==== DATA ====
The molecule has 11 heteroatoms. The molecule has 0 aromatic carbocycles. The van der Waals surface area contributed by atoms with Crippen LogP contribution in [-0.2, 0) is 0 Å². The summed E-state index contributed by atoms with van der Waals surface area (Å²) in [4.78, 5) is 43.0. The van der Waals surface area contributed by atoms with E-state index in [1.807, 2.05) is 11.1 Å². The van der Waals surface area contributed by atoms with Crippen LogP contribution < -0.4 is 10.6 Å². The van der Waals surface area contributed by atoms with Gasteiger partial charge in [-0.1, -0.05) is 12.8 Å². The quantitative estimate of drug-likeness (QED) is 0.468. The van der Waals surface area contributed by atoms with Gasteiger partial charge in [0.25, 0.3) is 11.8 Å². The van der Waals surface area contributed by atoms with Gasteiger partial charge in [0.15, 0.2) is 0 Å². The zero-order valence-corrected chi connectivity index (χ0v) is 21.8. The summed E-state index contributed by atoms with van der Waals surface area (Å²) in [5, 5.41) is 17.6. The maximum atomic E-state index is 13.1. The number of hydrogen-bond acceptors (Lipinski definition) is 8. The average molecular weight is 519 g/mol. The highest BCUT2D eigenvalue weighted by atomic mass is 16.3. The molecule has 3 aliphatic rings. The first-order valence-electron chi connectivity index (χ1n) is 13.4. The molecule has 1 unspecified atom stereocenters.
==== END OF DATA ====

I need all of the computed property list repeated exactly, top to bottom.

The molecule has 11 heteroatoms. The molecule has 0 aromatic carbocycles. The van der Waals surface area contributed by atoms with Crippen LogP contribution in [-0.2, 0) is 0 Å². The summed E-state index contributed by atoms with van der Waals surface area (Å²) in [4.78, 5) is 43.0. The van der Waals surface area contributed by atoms with E-state index in [1.807, 2.05) is 11.1 Å². The van der Waals surface area contributed by atoms with Crippen LogP contribution < -0.4 is 10.6 Å². The van der Waals surface area contributed by atoms with Gasteiger partial charge in [-0.1, -0.05) is 12.8 Å². The quantitative estimate of drug-likeness (QED) is 0.468. The van der Waals surface area contributed by atoms with Gasteiger partial charge in [0.25, 0.3) is 11.8 Å². The van der Waals surface area contributed by atoms with Gasteiger partial charge in [0.15, 0.2) is 0 Å². The zero-order valence-corrected chi connectivity index (χ0v) is 21.8. The summed E-state index contributed by atoms with van der Waals surface area (Å²) in [5, 5.41) is 17.6. The maximum atomic E-state index is 13.1. The number of hydrogen-bond acceptors (Lipinski definition) is 8. The average molecular weight is 519 g/mol. The highest BCUT2D eigenvalue weighted by atomic mass is 16.3. The molecule has 3 aliphatic rings. The first-order valence-electron chi connectivity index (χ1n) is 13.4. The molecule has 1 unspecified atom stereocenters.